Cost-cutting and the ‘Thai shrimp mafia’: What really drove Red Lobster to bankruptcy


Waves of customers hungry for under-priced shrimp. A skeleton crew of waiters overwhelmed by the unexpected demand. Tables occupied for long stretches of time, forcing new patrons to wait ages to be seated.

Such was the chaos that engulfed the popular seafood restaurant chain Red Lobster last summer when it made its “endless shrimp” promotion a permanent menu item.

The endless shrimp debacle would ultimately cost Red Lobster $11m, making up a significant proportion of its $73m net loss last year, and has been widely blamed for the company’s decision to file for Chapter 11 bankruptcy on Sunday.

But a closer look suggests that the endless shrimp incident was really a symptom of deeper factors.

Court documents, experts, and former employees described a spiralling combination of bad management decisions, destructive buyouts, and even the suggestion of shrimp-related impropriety by senior executives.

So what really happened to Red Lobster? And can it recover?

A new owner that sold off Red Lobster’s real estate

Red Lobster was founded in 1968 by Bill Darden and Charley Woodsby in Lakeland, Florida, at a time when good seafood was rare across vast swathes of inland America.

Its expansion was rapid, going from 100 restaurants at the end of the Seventies to 705 across the US and Canada by 2013, with additional franchises across the world.

Much of that expansion came under the auspices of the US food giant General Mills, which bought the company in 1970 and spun it off as a separate firm in 1995. But in the wake of the 2008 financial crash Red Lobster began to struggle, and in 2014 its parent company jettisoned it in order to focus on more profitable brands such as Olive Garden

The buyer was a San Francisco-based private equity firm called Golden Gate Capital. Instead of ponying up the $2.1bn price by itself, it partly funded the deal by selling off most of Red Lobster’s real estate to another company called American Realty Capital Properties, and then having Red Lobster rent its own restaurants back.

Such agreements are not uncommon in the restaurant industry, but this one would end up costing Red Lobster dearly. “It produced cost pressures on Red Lobster that they’ve never had before,” market analyst John Gordon recently told CNN.

Indeed, a statement filed in support of Red Lobster’s bankruptcy said the company has nearly $294m in debt against less than $30m in cash, and blamed these “unfavourable leases” as a major factor.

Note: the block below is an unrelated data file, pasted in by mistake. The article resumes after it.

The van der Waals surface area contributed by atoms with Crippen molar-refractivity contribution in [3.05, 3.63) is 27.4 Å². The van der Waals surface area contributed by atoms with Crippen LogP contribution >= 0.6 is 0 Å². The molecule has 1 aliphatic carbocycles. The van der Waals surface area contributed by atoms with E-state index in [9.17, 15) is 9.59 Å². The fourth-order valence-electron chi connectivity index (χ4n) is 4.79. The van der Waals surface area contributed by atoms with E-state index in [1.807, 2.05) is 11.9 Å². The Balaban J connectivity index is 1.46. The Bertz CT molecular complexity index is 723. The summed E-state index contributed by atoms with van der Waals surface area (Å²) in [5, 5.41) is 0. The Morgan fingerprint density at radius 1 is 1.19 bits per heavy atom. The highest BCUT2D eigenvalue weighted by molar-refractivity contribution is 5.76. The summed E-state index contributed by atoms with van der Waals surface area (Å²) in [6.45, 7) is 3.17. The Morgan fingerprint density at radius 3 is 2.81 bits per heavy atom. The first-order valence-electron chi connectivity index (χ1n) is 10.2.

The filing itself estimates the company’s overall liabilities as even higher, between $1bn and $10bn.

“A material portion of the company’s leases are priced above market rates,” wrote Red Lobster’s chief executive Jonathan Tibus, who was appointed in March to oversee and attempt to save the company.

Of the $190m that Red Lobster spent on rent last year, more than $64m was for branches that are underperforming, Tibus said.

“Given the company’s operational headwinds and financial position, payment of lease obligations associated with non-performing leases has caused significant strains on the company’s liquidity.”

Tibus also blamed macroeconomic factors such as high inflation, rising minimum wages in many US states, and the ongoing impact of the Covid-19 pandemic.

“What’s truly happened with Red Lobster is that the consumer base has changed and Red Lobster hasn’t,” food industry consultant Darren Tristano told Business Insider.

“Red Lobster isn’t losing to a competitor in their space – they’re losing to competitors outside their space.”

Yet Tibus’s most shocking claims relate, once again, to shrimp.

The ‘Thai shrimp mafia’ moves in

Beginning in 2016, Red Lobster slowly came under increasing control by a global seafood company called Thai Union, which had long been one of the restaurant chain’s major suppliers of shrimp.

As the restaurant struggled to recover from the pandemic, Thai Union steadily became more involved in its management. They increased menu prices to keep pace with inflation while increasing the number of tables served by each waiter from three to ten.